Families unwilling to give up gatherings despite risks Inquirer Technology

Thanksgiving: Many families unwilling to give up gatherings despite COVID-19 risks — poll

/ 04:21 PM November 24, 2020

20201124 Gathering COVID-19 risk

Many families in the Unites States are unwilling to skip Thanksgiving gatherings, even if that means spreading COVID-19. Image: IStock/AlexRaths via AFP Relaxnews.

Despite repeated calls from public health officials to limit gatherings in order to slow the spread of COVID-19, many Americans are still planning family get-togethers to celebrate Thanksgiving. According to a national poll, some parents may prioritize continuing Thanksgiving Day traditions with their children over reducing transmission risks, even if most Americans plan to take precautions to prevent the spread of COVID-19.

With the rules governing the holiday season’s end-of-year celebrations yet to be decided in many countries, all eyes are on this week’s Thanksgiving Day festivities in America. Should extended families get together after having spent months apart, despite running the risk of spreading the virus? Or should they keep the traditions of this fourth Thursday in November to small family circles? Many American parents seem to have made up their minds.


The C.S. Mott Children’s Hospital National Poll on Children’s Health at the University of Michigan surveyed a sample of parents with at least one child age 12 or under about their plans for Thanksgiving gatherings with extended family.


The poll has shown that for 1 in 3 respondents, the benefits of gathering with family for this seasonal celebration are worth the risk of spreading or getting COVID-19. Moreover, 61% of parents whose children usually see extended family on Thanksgiving Day do not intend to give up on their in-person family get-togethers this year.

Over half of parents felt that it is very important for their child to see extended family and share in family holiday traditions — perhaps especially since around half of the parents polled said that COVID-19 had substantially decreased the amount of time their children spend with extended family members.

A carefully crafted Thanksgiving seating plan?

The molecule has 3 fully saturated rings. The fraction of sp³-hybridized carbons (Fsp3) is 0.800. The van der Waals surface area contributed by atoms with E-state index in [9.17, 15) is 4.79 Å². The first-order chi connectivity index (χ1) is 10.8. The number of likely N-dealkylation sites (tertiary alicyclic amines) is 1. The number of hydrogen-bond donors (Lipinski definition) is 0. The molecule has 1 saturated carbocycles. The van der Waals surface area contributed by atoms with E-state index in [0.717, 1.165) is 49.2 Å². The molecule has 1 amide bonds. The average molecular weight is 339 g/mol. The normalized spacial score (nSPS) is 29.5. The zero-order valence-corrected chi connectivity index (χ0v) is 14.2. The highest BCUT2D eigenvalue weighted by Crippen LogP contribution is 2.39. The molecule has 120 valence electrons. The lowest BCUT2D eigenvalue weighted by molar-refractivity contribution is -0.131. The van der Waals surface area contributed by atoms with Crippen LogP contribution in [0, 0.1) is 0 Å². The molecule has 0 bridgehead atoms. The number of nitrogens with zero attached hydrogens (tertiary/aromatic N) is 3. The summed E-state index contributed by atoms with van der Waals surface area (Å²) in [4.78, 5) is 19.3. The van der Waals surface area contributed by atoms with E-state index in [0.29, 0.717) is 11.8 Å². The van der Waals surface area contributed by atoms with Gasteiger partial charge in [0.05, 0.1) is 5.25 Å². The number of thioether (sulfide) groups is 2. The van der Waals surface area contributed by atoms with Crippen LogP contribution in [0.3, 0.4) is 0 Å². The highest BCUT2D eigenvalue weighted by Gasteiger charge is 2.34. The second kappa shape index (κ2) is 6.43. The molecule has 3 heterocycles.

While many are not willing to give up spending Thanksgiving with family, the American parents polled were nonetheless ready to take precautions to stop the spread of the virus among guests. The usually simple seating plan could therefore prove particularly complicated for Thanksgiving hosts this year.

Three quarters of parents (76%) said they planned to limit contact between children and at-risk guests like grandparents or people with health conditions, and more than two thirds (68%) said they would ask guests to social distance. However, that can be difficult to maintain with young children, especially if they have not seen grandparents for a long time

“Parents should be realistic about how feasible it will be to limit contact and think carefully about whether to gather in person with high-risk family members,” warned Sarah Clark, Mott poll co-director.


Another option is to exclude family members who have not been respecting COVID-19 precautions since the onset of the pandemic. The vast majority of parents polled (88%) said they would ask family members not to attend a Thanksgiving gathering if they have any COVID-19 symptoms or exposure, while 64% would not invite certain family members who have not been practicing COVID-19 precautions like mask-wearing. Still, it will take a lot of patience and organization to get a clear picture of everyone’s situation in a country where regulations can vary from state to state.

Some common-sense advice

Clark above all recommended favoring virtual gatherings this year, especially for relatives living out of state or for the most vulnerable family members. That could, for example, involve making the traditional pumpkin pie with grandparents over a video call or holding a group call with family members to share stories before Thanksgiving dinner.

Parents who choose not to give up on family gatherings are encouraged to talk to their children about the day’s organization, reminding them about social distancing and keeping a mask on as much as possible. The scientists also called on parents to get kids outdoors as much as possible and to limit singing Thanksgiving songs, which could spread the virus.

October’s Thanksgiving celebrations in Canada have made the news in recent weeks after an increase in the number of COVID-19 cases was observed in the country two weeks after the holiday. This example does not bode well for anyone hoping for a relaxation in the rules concerning family gatherings during the upcoming holiday season. CC


Parties, gatherings among top sources of new COVID infection 

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TOPICS: COVID-19 pandemic, National Polls, Thanksgiving Day, transmission
TAGS: COVID-19 pandemic, National Polls, Thanksgiving Day, transmission

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